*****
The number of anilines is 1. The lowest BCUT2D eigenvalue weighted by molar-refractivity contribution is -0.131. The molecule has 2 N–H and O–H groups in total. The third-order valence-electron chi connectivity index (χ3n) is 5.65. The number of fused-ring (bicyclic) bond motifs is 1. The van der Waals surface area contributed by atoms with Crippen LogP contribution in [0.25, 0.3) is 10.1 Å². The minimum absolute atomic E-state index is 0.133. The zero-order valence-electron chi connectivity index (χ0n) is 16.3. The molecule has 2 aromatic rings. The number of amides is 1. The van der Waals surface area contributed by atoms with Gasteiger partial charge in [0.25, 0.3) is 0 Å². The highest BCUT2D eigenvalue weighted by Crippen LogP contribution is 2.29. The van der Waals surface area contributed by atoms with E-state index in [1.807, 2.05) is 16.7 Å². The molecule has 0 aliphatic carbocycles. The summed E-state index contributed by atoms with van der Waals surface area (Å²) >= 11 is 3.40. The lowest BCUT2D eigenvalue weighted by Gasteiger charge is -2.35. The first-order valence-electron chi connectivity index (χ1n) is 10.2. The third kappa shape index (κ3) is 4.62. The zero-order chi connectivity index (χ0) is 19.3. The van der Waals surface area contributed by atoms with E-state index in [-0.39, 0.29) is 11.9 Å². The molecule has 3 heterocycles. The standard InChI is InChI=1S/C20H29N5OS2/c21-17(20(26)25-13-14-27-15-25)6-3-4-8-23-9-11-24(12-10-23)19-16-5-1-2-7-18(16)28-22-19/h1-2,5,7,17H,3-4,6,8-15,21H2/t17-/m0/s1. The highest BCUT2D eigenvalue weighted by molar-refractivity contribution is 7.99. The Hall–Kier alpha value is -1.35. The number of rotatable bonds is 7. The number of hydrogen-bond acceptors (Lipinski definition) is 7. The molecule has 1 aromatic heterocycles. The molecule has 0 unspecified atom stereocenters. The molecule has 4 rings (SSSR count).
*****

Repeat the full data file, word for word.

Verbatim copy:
The number of anilines is 1. The lowest BCUT2D eigenvalue weighted by molar-refractivity contribution is -0.131. The molecule has 2 N–H and O–H groups in total. The third-order valence-electron chi connectivity index (χ3n) is 5.65. The number of fused-ring (bicyclic) bond motifs is 1. The van der Waals surface area contributed by atoms with Crippen LogP contribution in [0.25, 0.3) is 10.1 Å². The minimum absolute atomic E-state index is 0.133. The zero-order valence-electron chi connectivity index (χ0n) is 16.3. The molecule has 2 aromatic rings. The number of amides is 1. The van der Waals surface area contributed by atoms with Gasteiger partial charge in [0.25, 0.3) is 0 Å². The highest BCUT2D eigenvalue weighted by Crippen LogP contribution is 2.29. The van der Waals surface area contributed by atoms with E-state index in [1.807, 2.05) is 16.7 Å². The molecule has 0 aliphatic carbocycles. The summed E-state index contributed by atoms with van der Waals surface area (Å²) >= 11 is 3.40. The lowest BCUT2D eigenvalue weighted by Gasteiger charge is -2.35. The first-order valence-electron chi connectivity index (χ1n) is 10.2. The third kappa shape index (κ3) is 4.62. The zero-order chi connectivity index (χ0) is 19.3. The van der Waals surface area contributed by atoms with E-state index in [-0.39, 0.29) is 11.9 Å². The molecule has 3 heterocycles. The standard InChI is InChI=1S/C20H29N5OS2/c21-17(20(26)25-13-14-27-15-25)6-3-4-8-23-9-11-24(12-10-23)19-16-5-1-2-7-18(16)28-22-19/h1-2,5,7,17H,3-4,6,8-15,21H2/t17-/m0/s1. The highest BCUT2D eigenvalue weighted by molar-refractivity contribution is 7.99. The Hall–Kier alpha value is -1.35. The number of rotatable bonds is 7. The number of hydrogen-bond acceptors (Lipinski definition) is 7. The molecule has 1 aromatic heterocycles. The molecule has 0 unspecified atom stereocenters. The molecule has 4 rings (SSSR count).